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TAB legislative initiatives advance; restrictive photography bill pulled down

With less than seven weeks left in the regular legislative session, TAB’s top newsroom legislative initiative, a bill to address a disastrous Texas Supreme Court ruling that hampers reporting third party allegations, passed out of Senate committee on Monday.

The 2013 Neely v. Wilson court ruling set 20 years of case law on its ear and impedes the ability of journalists to conduct investigative reports based on third party allegations – even those made by a regulatory body. 

The Senate State Affairs Committee approved a committee substitute for SB 627 by Sen. Joan Huffman, R-Houston, in an 8-0 vote.  

The measure now moves to the Senate floor for consideration.

The move comes after weeks of hard fought negotiations with the Texas Trial Lawyers Association by TAB Newsroom Legislative Committee member Laura Prather of Haynes and Boone, LLP. 

The two ultimately reached an agreement on compromise language.

A hearing on the HB 1766, the House companion bill by Rep. Todd Hunter, R-Corpus Christi, is expected in the next week in anticipation of the Senate bill’s trek to the lower chamber.

Since 1990, Texas courts have recognized protection of media reports on third party allegations brought by whistleblowers, whether an investigation had begun or not. 

Media defendants had to prove that the underlying claims were, in fact, made and accurately reported.

Absent this protection, media reports on matters of public concern are threatened.

If sued, media defendants can depend only on the substantial truth defense if the underlying accusations in the report are ultimately found accurate by an investigation. 

Delays in beginning a formal investigation and lack of clarity in determining when an investigation is “closed” further complicate the process while leaving journalists vulnerable to litigation.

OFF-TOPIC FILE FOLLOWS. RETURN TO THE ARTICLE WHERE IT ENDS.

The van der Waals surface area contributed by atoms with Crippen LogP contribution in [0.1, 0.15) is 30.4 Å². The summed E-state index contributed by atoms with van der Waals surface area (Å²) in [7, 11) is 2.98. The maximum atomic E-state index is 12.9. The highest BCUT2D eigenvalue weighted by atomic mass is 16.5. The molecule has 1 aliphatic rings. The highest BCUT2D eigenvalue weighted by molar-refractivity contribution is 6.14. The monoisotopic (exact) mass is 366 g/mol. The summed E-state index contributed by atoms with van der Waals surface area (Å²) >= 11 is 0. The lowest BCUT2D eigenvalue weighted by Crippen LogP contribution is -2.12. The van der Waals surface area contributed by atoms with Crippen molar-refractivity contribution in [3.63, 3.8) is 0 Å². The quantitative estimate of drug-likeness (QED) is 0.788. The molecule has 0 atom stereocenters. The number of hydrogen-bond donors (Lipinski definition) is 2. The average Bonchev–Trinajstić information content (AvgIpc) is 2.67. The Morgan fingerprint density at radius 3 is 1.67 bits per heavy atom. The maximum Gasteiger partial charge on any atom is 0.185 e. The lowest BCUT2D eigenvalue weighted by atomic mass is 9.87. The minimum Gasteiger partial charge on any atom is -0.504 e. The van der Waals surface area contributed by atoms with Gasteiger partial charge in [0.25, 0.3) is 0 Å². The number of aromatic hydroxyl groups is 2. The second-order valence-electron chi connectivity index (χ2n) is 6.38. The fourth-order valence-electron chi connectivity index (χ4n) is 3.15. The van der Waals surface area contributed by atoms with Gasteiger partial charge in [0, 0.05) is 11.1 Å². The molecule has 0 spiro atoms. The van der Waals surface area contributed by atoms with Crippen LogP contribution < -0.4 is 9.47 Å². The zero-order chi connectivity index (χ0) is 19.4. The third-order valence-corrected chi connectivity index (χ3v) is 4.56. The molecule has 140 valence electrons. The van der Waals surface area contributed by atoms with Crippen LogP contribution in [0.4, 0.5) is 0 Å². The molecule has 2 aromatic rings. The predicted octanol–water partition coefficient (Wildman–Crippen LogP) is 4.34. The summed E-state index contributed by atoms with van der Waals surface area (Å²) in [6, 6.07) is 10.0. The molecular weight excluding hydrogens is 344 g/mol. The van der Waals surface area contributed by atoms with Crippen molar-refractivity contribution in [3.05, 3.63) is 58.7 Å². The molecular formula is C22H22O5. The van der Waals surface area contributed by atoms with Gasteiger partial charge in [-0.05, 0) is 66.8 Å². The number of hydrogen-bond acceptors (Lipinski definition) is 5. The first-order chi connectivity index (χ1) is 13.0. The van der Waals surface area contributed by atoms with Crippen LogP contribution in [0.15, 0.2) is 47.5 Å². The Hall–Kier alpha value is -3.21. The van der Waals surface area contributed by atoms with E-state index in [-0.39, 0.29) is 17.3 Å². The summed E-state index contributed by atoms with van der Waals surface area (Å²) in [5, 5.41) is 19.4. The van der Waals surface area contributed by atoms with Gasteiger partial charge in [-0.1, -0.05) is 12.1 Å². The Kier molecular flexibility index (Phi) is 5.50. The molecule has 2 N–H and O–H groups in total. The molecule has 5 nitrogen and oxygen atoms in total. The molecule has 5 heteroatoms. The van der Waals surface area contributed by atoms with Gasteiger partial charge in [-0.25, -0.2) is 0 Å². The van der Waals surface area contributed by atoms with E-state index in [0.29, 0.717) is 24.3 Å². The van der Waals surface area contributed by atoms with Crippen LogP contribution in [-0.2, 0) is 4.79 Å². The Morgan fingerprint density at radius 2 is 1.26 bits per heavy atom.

Most investigative reporting relies on third party allegations or “whistleblowers”. 

Such vital watch-dog reporting by Texas newsrooms directly benefits the public and often leads to legislative reform and criminal prosecution. 

Recent high profile examples include VA medical care, CPRIT grants, Medicaid fraud, the Texas Youth Commission and the ongoing 21CT contract scandal.

Tax issues

TAB’s effort to reinstate the sales tax exemption for digital radio transmitters cleared its first hurdle last week when it was passed by the House Ways & Means Committee. 

The exemption was in place for eight years before being rescinded in an administrative hearing at the Comptroller’s office because of a lack of clarity in the authorizing statute.

HB 2507, authored by Rep. Kyle Kacal, R-College Station, was supported in testimony by Ben Downs of Bryan Broadcasting and Kevin Anderson of KKHA Bay City. 

The Senate companion, SB 1030, is being carried by Sen. Kel Seliger, R-Amarillo, and will be heard in the Senate Finance Committee soon.

A measure advanced jointly by TAB and the Motion Picture Association of America to clarify the franchise tax liability for companies with operations in other states was heard in the House tax-writing committee and left pending which is routine. 

The bill would establish that the Comptroller should attribute revenue from content licensing to the state in which the purchaser is located, rather than where the ultimate viewer is located.

The effort is being supported by Sen. Paul Bettencourt, R-Houston, with SB 1783, and Reps. Tan Parker, R-Flower Mound, and Dennis Bonnen, R-Angleton, with HB 2896 and HB 3482, respectively.

Villalba pulls police photography bill

Another measure which would hinder newsrooms’ ability to cover law enforcement, HB 2918 by Rep. Jason Villalba, R-Dallas, has been pulled down by the bill author who will not request a bill hearing for the proposed law.

The measure would have made it illegal for a citizen to record images within 25 feet of police activity.

It provided a defense for a newsroom employee who photographed the actions of officers, but because stringers are technically not newsroom employees, they could have been at risk.

TAB, the Texas Press Association and the National Press Photographers Association met with Villalba prior to the bill being scheduled for hearing, to express newsrooms’ concerns about the bill.

Villalba pulled the bill from the hearing.

On Friday he told the Dallas Morning News that he is pulling the measure from consideration and will not ask for a bill hearing.

Villalba noted opposition to the bill from the far-left and far-right. 

Even Texas’ largest law enforcement group, the Combined Law Enforcement Association of Texas, opposed the measure.

“I think the public has spoken very loudly,” Villalba told the Morning News.

Questions?  Contact TAB's Michael Schneider or call (512) 322-9944.

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